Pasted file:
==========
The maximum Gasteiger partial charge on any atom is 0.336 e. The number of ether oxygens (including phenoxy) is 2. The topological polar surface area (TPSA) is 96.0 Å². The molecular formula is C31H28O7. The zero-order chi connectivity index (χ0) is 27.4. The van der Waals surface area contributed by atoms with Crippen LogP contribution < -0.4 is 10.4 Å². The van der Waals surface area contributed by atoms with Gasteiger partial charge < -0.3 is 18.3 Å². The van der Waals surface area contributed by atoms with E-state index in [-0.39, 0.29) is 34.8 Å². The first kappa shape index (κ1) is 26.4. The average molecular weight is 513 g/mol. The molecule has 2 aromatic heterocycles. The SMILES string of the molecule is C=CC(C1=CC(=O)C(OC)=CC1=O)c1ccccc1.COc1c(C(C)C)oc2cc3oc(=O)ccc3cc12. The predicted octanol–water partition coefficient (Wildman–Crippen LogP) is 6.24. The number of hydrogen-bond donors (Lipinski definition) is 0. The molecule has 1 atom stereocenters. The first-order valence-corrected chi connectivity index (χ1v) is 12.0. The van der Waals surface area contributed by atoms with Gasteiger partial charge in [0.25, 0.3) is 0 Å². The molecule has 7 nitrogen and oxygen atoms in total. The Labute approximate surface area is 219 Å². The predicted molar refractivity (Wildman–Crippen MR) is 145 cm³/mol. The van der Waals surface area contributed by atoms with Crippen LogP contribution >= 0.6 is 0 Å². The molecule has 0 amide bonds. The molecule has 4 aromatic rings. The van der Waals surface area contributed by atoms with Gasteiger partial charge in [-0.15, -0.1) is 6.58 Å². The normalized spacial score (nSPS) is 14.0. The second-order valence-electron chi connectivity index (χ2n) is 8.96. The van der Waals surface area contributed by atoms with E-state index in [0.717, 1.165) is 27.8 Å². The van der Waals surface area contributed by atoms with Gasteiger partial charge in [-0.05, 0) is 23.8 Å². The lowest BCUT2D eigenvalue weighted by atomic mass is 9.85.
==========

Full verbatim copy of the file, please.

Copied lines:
The maximum Gasteiger partial charge on any atom is 0.336 e. The number of ether oxygens (including phenoxy) is 2. The topological polar surface area (TPSA) is 96.0 Å². The molecular formula is C31H28O7. The zero-order chi connectivity index (χ0) is 27.4. The van der Waals surface area contributed by atoms with Crippen LogP contribution < -0.4 is 10.4 Å². The van der Waals surface area contributed by atoms with Gasteiger partial charge < -0.3 is 18.3 Å². The van der Waals surface area contributed by atoms with E-state index in [-0.39, 0.29) is 34.8 Å². The first kappa shape index (κ1) is 26.4. The average molecular weight is 513 g/mol. The molecule has 2 aromatic heterocycles. The SMILES string of the molecule is C=CC(C1=CC(=O)C(OC)=CC1=O)c1ccccc1.COc1c(C(C)C)oc2cc3oc(=O)ccc3cc12. The predicted octanol–water partition coefficient (Wildman–Crippen LogP) is 6.24. The number of hydrogen-bond donors (Lipinski definition) is 0. The molecule has 1 atom stereocenters. The first-order valence-corrected chi connectivity index (χ1v) is 12.0. The van der Waals surface area contributed by atoms with Gasteiger partial charge in [0.25, 0.3) is 0 Å². The molecule has 7 nitrogen and oxygen atoms in total. The Labute approximate surface area is 219 Å². The predicted molar refractivity (Wildman–Crippen MR) is 145 cm³/mol. The van der Waals surface area contributed by atoms with Crippen LogP contribution >= 0.6 is 0 Å². The molecule has 0 amide bonds. The molecule has 4 aromatic rings. The van der Waals surface area contributed by atoms with Gasteiger partial charge in [-0.15, -0.1) is 6.58 Å². The normalized spacial score (nSPS) is 14.0. The second-order valence-electron chi connectivity index (χ2n) is 8.96. The van der Waals surface area contributed by atoms with E-state index in [0.717, 1.165) is 27.8 Å². The van der Waals surface area contributed by atoms with Gasteiger partial charge in [-0.05, 0) is 23.8 Å². The lowest BCUT2D eigenvalue weighted by atomic mass is 9.85.